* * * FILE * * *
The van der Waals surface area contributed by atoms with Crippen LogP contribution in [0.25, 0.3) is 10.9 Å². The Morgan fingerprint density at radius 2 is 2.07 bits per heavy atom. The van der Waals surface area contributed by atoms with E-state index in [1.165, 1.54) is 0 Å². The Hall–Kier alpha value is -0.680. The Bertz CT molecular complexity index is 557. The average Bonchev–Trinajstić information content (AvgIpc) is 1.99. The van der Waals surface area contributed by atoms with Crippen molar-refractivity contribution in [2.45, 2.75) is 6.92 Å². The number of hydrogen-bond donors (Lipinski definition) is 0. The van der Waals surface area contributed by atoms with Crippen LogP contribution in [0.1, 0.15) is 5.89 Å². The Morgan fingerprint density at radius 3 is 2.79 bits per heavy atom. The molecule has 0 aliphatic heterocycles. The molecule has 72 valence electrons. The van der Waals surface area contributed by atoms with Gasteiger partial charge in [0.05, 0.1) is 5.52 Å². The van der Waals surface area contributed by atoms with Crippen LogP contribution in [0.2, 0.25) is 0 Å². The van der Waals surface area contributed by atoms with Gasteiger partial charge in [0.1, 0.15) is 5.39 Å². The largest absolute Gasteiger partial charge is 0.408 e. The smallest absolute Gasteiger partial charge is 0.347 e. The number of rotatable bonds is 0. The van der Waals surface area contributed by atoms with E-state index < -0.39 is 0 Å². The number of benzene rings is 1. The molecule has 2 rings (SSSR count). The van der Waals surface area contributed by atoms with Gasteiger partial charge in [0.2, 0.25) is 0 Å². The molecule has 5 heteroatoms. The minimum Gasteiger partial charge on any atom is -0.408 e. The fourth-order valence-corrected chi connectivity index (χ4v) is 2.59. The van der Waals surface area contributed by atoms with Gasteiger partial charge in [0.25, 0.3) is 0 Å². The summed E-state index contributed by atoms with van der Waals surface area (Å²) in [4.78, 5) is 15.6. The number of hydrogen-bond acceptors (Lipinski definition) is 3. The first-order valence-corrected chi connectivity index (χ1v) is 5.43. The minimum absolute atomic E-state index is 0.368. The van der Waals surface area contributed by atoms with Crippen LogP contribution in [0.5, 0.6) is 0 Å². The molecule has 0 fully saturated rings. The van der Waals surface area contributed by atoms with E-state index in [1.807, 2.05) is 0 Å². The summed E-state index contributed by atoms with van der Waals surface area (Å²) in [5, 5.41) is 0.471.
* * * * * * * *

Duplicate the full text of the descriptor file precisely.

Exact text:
The van der Waals surface area contributed by atoms with Crippen LogP contribution in [0.25, 0.3) is 10.9 Å². The Morgan fingerprint density at radius 2 is 2.07 bits per heavy atom. The van der Waals surface area contributed by atoms with E-state index in [1.165, 1.54) is 0 Å². The Hall–Kier alpha value is -0.680. The Bertz CT molecular complexity index is 557. The average Bonchev–Trinajstić information content (AvgIpc) is 1.99. The van der Waals surface area contributed by atoms with Crippen molar-refractivity contribution in [2.45, 2.75) is 6.92 Å². The number of hydrogen-bond donors (Lipinski definition) is 0. The van der Waals surface area contributed by atoms with Crippen LogP contribution in [0.1, 0.15) is 5.89 Å². The Morgan fingerprint density at radius 3 is 2.79 bits per heavy atom. The molecule has 0 aliphatic heterocycles. The molecule has 72 valence electrons. The van der Waals surface area contributed by atoms with Gasteiger partial charge in [0.05, 0.1) is 5.52 Å². The van der Waals surface area contributed by atoms with Crippen LogP contribution in [0.2, 0.25) is 0 Å². The van der Waals surface area contributed by atoms with Gasteiger partial charge in [0.1, 0.15) is 5.39 Å². The largest absolute Gasteiger partial charge is 0.408 e. The smallest absolute Gasteiger partial charge is 0.347 e. The number of rotatable bonds is 0. The van der Waals surface area contributed by atoms with E-state index < -0.39 is 0 Å². The number of benzene rings is 1. The molecule has 2 rings (SSSR count). The van der Waals surface area contributed by atoms with Gasteiger partial charge in [0.2, 0.25) is 0 Å². The molecule has 5 heteroatoms. The minimum Gasteiger partial charge on any atom is -0.408 e. The fourth-order valence-corrected chi connectivity index (χ4v) is 2.59. The van der Waals surface area contributed by atoms with Gasteiger partial charge in [0.25, 0.3) is 0 Å². The summed E-state index contributed by atoms with van der Waals surface area (Å²) in [4.78, 5) is 15.6. The number of hydrogen-bond acceptors (Lipinski definition) is 3. The first-order valence-corrected chi connectivity index (χ1v) is 5.43. The minimum absolute atomic E-state index is 0.368. The van der Waals surface area contributed by atoms with Crippen LogP contribution in [0.5, 0.6) is 0 Å². The molecule has 0 fully saturated rings. The van der Waals surface area contributed by atoms with E-state index in [1.807, 2.05) is 0 Å². The summed E-state index contributed by atoms with van der Waals surface area (Å²) in [5, 5.41) is 0.471.